The Day I Became Debt Free

I was sitting with my best friend while she worked on her budget, and I was probably scrolling through Instagram when she asked me, “How much debt do you have?” I replied with I don’t know. “Maybe $35K”. The reality was up to then I didn’t like analyzing, nor did I ever want to come face to face with the stark reality of my financial situation. So for a while, I’d pay $20 to $100 on my loans. I wasn’t even covering the interest. I’d avoid Mohela’s calls, and sometimes they’d call me from different numbers after I paid off my debt I made a promise to myself that I’d never avoid debt collection calls.

May 2013, I lost my job, for the first time since graduating from college, I was without a steady income, not to mention the mental stress, self-doubt, and forlorn feeling unemployment brings. It took me almost six months before I found another job. Those months were dark and often lonely. I must have applied for over a thousand jobs easily with few callbacks all the while my debt was accumulating interest to my detriment. I got calls several times a day, and once a week I’d answer the debt collection calls from Mohela to ensure I’d deferred my payments. Once I got back on my feet, I started chipping away at my debt, and most notably, my lifestyle changed. I shared with a friend yesterday. I ate mostly rice and stew for several months. I had laser-like intensity when I got serious about eliminating my debt. Full disclosure I did not have a car payment. I drove Acura, a 2003 Acura TL that gave me fits but she fought until her last days. At the time, I was working in insurance sales and would throw every bonus at my debt, and I became the aggressor. My loans were set up were in sequential order, and some sequences had higher interest loans than others. I decided to start paying off those loans first. Call your loan provider and learn how much your per diem is on each loan you have. Some of mine were as high as $3 meaning over a year without payment I could accrue $1,095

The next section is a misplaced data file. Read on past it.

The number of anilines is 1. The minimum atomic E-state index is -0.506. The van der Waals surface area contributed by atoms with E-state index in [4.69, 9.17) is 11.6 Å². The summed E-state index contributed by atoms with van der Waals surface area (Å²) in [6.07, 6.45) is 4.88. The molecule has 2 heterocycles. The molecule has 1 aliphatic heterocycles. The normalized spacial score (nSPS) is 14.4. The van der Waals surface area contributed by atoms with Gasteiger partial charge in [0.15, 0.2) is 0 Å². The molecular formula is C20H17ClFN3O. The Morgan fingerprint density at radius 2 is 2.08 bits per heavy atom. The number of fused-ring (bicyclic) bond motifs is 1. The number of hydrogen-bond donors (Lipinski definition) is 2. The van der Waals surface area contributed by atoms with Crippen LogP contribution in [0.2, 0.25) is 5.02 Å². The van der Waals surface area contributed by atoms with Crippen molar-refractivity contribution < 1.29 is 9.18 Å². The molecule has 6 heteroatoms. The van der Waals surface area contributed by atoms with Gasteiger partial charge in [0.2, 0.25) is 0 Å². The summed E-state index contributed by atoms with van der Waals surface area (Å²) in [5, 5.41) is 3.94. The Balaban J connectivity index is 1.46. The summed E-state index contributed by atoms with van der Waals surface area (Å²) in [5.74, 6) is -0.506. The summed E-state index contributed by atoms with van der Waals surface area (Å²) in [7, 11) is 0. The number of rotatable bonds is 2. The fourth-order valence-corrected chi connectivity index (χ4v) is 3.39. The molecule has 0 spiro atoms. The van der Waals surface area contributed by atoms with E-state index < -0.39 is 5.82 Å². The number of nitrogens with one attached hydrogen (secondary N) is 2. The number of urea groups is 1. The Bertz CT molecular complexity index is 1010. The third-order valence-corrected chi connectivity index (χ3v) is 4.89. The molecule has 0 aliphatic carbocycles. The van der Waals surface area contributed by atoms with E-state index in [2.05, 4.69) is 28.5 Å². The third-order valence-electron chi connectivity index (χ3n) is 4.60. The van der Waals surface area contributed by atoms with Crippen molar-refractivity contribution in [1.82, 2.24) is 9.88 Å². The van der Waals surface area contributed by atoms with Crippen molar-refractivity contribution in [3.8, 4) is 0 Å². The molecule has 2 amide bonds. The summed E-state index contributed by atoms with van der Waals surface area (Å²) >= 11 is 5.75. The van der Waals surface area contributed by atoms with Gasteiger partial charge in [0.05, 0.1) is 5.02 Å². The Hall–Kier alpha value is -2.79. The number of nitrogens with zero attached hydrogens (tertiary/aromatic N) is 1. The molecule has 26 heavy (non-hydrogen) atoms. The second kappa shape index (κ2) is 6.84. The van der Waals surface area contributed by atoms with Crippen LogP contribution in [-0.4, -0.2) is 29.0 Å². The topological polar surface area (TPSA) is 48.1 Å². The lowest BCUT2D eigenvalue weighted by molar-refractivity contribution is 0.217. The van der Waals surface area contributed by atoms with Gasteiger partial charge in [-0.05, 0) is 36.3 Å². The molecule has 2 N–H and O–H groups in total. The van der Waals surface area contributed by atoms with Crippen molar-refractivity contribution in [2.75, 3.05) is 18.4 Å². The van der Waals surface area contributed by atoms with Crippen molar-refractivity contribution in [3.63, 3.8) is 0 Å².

Personal finance was my life. May 1, 2017, seven years, 2,548 days after walking across the stage to receive my collegiate diploma I was debt-free. Luckily I keep credit card usage low by using cash for most purchases outside of travel and have always driven cars that were cash purchases. Like my high school teachers used to tell me, it’s always easier to get an A than to keep it. The point is as difficult as it was paying off my debt, keeping it off has been equally challenging. Although it’s been two years, personal finance is part of my life’s work to help others too see past the forest of debt. It’s been over a year, and I’m glad to say that I am still debt-free, but the next chapter is inspiring a generation to live debt-free. Welcome to the 400 LB Elephant

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